Kramer also helped oversee Central Michigan’s move to Division 1 and its membership in the Mid-America Conference. He left following the 1977 season with a career record of 83-32-2 (.718) to become the athletics director at Vanderbilt.
“I never really looked at becoming an administrator,” Kramer said. “Someone recommended me for the job and I was impressed with the community of Nashville and was impressed with Vanderbilt and its reputation as one of the leading universities in the nation.”
Vanderbilt, long a power in the Southern Intercollegiate Athletic Association (1895-1921), where the Commodores claimed 11 conference titles in football, and the Southern Conference (1922-32), had become a founding member of the Southeastern Conference in 1932 and struggled to find measured success in the newly formed league.
“It took some time but we became competitive again in football,” Kramer said, “plus we were successful in many of the other sports.
“It was that challenge to become successful that made it possible to succeed because people wanted to be a part of rebuilding our traditions at the school.”
Kramer’s stay in Nashville lasted, you guessed it, 12 years. In 1990 he became the sixth commissioner in SEC history. It was a time that signaled significant changes in the landscape of collegiate athletics in the conference and across the nation.
“Expansion was being talked about and was beginning to take shape,” Kramer said of his arrival at the conference office in Birmingham. “The (SEC) presidents made it clear that they did not want to recruit schools, so we made it known that we were simply looking to expand and left it up to the schools to reach out to us.”
“What we were looking for were broad-based schools that had a proven track record in academics and athletics.” Kramer added.
Arkansas and South Carolina eventually joined the conference in 1991 which increased league membership to 12 schools. Missouri and Texas A&M withdrew from the Big 12 Conference in 2012 which brought the SEC up to its current 14 member schools.
The addition of the Razorbacks and Gamecocks also allowed the SEC to implement a divisional format and set the stage for several other conferences to follow suit.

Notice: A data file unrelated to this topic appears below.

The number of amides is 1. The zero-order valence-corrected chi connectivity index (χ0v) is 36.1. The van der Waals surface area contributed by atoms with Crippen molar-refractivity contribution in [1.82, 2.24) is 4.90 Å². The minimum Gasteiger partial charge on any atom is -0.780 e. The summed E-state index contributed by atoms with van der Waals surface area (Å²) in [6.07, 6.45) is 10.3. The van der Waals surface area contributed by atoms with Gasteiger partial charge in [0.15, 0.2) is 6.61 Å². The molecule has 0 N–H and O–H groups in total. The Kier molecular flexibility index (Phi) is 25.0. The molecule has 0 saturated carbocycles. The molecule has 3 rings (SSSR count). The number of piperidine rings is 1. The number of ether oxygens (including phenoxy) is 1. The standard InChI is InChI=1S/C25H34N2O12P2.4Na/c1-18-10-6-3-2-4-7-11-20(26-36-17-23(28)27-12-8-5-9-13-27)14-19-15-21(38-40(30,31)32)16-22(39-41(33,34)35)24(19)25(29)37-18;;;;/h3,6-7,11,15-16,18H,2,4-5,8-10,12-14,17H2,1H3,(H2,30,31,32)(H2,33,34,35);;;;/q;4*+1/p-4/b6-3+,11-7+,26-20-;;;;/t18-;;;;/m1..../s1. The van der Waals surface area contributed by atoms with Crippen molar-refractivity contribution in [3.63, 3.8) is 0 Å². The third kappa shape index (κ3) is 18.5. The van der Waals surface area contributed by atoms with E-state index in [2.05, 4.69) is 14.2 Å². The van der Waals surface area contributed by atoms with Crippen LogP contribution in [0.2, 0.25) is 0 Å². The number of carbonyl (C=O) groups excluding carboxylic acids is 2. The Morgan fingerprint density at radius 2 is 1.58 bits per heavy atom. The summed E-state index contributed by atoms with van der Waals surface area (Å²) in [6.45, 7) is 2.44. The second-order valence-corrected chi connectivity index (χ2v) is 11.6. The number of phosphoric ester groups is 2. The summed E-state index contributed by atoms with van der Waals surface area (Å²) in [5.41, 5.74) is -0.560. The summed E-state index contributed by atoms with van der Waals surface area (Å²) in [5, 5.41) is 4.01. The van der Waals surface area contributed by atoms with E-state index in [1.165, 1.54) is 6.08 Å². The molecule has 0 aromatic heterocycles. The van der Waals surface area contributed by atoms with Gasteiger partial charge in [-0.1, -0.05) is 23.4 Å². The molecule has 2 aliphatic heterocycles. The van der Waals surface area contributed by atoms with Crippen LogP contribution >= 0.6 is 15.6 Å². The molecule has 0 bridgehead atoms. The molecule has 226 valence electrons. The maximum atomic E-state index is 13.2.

“Legislation was already in place by the NCAA to allow for divisional play,” Kramer explained. “We made sure that we maintained rivalries that were important to the conference like Georgia and Auburn, Auburn and Alabama, and some others.”
The new plan was not without some concerns, according to Kramer.
“We new there would be some controversy,” he said. “We were not sure how the fans would accept the new format, but in the end, I think it has made the season competitive much longer. Instead of a team having things wrapped up early on, we now have something special in the conference championship game that the fans have supported quite well.”
The conference tournaments in other league sports have also seen increased attendance over the years with several SEC teams vying for national championships on a yearly basis. During Kramer’s time leading the conference, SEC teams combined the win 81 national championships in various sports.
He also oversaw the distribution of a then-league record $95.7 million to its member schools in his final season before retiring in 2002 and negotiated multi-sport national television deals with CBS and ESPN.
The SEC athlete of the year award for men and women is presented each year as the Roy F. Kramer Award.
“Coaching is a unique profession,” said Kramer, who is now spending plenty of time fishing in retirement. “Most people don’t understand the relationships that are built and all the work that goes on behind the scenes in making sure all of our programs are successful.”
A native of Bismarck, N.D., Ray is a graduate of North Dakota State University where he began studying athletic training and served as a student trainer for several Bison teams including swimming, wrestling and baseball and was a trainer at the 1979 NCAA national track and field championship meet at the University of Illinois. Ray later worked in the sports information office at NDSU. Following his graduation from NDSU he spent five years in the sports information office at Missouri Western State University and one year in the sports information at Georgia Tech. He has nearly 40 years of writing experience as a sports editor at several newspapers and has received numerous awards for his writing over the years. A noted sports historian, Ray is currently an assistant editor at Amateur Wrestling News.